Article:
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Romantic Canada

By Edward J. O'Brien.

It is a happy comradeship which has made this interesting volume possible. Those who know and love the by-ways of Canada have frequently encountered Miss Watson and Miss Hayward in the pursuit of a self-imposed task. Hardly a task we should call it, but a delight, to record with the camera and the pen those unique and beautiful racial traditions which ha^e survived in Canada and flourished, while the passion for conformity to a provincial process of standardization has crushed them in the United States. In Canada, the Scottish Highlander, the Acadian, and the Douk-hobor, for example, have not been compelled to abandon their memories. The life of their forefathers has flourished when transplanted to a new soil. That wise tolerance and appreciative catholicity which is not always found in a new land has preserved old loveliness here, and the magic of Mrs Watson's camera has arrested this beauty at many significant moments.

I have more than once had occasion to allude to the invaluable labours of Mr. C. M. Barbeau in harvesting the folksongs and tales of Quebec and Ontario. Although the general public may not realize it, he is conferring a new literature upon Canada and adding rich chapters to her imaginative history. Well, these pictures with their fine sense of composition and warm human values provide this literature with its just setting, and the social record they afford is of permanent significance. The quality of life changes even in a generation, and those who may turn over the leaves of this book a century from now will know, as they could not otherwise have known, what beautiful life has flourished in hidden places.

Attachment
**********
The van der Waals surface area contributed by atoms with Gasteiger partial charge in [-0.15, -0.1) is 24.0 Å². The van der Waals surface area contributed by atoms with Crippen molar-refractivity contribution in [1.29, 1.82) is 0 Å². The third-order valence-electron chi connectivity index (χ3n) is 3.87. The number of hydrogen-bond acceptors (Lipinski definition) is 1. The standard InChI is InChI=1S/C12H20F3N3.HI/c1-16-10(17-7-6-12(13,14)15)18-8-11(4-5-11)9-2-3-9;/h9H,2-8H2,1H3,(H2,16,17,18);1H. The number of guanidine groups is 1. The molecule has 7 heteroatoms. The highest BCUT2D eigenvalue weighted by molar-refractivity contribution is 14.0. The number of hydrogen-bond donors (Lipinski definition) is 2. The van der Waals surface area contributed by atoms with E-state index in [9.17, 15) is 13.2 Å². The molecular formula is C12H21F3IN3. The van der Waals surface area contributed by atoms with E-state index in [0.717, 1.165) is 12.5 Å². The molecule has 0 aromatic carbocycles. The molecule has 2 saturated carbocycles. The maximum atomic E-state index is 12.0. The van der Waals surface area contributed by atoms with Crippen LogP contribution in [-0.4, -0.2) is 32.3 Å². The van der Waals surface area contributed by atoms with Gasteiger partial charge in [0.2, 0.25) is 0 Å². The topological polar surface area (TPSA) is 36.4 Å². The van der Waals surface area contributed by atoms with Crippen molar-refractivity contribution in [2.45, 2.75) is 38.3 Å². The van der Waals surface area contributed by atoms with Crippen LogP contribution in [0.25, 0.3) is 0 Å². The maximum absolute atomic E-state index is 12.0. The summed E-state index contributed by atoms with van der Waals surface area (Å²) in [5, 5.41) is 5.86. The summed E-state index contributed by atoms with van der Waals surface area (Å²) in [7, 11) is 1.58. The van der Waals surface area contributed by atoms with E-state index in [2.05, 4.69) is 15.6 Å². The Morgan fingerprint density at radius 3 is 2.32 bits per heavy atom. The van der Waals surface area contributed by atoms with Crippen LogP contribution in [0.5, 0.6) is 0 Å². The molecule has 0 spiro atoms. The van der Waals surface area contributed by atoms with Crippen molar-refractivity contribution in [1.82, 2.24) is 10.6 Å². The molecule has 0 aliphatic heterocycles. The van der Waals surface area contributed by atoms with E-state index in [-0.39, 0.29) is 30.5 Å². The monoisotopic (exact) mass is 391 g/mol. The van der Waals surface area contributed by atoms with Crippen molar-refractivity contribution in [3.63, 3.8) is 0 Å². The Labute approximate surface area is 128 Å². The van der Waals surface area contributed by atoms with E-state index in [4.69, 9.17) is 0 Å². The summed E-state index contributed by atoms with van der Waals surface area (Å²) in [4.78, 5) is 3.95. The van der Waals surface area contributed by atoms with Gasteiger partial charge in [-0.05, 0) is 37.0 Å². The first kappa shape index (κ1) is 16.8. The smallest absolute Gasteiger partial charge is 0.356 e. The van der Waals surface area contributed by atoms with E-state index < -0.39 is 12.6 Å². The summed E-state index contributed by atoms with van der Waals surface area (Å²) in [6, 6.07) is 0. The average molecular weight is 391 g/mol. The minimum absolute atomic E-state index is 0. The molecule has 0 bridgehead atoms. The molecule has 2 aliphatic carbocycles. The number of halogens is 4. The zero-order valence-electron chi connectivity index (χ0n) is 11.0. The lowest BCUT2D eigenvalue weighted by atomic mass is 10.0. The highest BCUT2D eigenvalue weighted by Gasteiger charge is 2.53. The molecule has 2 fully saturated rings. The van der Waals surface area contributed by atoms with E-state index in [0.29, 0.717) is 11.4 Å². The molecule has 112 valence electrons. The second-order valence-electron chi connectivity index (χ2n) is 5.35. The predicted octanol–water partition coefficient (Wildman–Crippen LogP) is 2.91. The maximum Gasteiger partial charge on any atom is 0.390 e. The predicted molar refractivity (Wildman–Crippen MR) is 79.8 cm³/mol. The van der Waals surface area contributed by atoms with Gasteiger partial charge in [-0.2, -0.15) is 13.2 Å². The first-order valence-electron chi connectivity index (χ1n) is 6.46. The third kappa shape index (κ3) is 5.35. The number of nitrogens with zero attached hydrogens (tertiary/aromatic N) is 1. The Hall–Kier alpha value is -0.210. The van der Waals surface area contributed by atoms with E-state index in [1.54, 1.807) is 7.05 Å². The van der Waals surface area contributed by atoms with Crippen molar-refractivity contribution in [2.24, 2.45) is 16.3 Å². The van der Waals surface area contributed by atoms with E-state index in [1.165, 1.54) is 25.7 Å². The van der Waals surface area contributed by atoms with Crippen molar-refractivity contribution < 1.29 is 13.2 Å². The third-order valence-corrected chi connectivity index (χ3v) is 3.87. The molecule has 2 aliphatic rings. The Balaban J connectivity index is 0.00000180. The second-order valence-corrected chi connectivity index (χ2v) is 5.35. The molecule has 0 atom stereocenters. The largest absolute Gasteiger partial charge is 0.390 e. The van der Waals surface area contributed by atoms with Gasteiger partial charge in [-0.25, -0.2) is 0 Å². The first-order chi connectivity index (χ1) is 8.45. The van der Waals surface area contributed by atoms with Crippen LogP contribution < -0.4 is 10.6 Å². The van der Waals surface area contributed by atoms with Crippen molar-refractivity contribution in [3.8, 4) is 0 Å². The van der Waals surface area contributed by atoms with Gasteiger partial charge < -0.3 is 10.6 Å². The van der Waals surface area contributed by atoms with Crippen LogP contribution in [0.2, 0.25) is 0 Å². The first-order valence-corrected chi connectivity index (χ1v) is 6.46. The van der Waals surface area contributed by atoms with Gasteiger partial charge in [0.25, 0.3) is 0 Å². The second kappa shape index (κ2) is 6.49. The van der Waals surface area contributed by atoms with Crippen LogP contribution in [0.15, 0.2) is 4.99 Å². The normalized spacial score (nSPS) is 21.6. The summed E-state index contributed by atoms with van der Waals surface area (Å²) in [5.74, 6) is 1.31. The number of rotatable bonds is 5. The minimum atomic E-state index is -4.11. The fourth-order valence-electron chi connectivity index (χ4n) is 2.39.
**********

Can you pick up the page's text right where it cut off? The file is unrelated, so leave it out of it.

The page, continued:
The Magdalen Islands, for example, are an unknown land to Canadian city dwellers. The service of Miss Watson and Miss Hayward in introducing them alone to those who have never visited them is one for which any happy traveller should be very grateful.

Cambridge, England.

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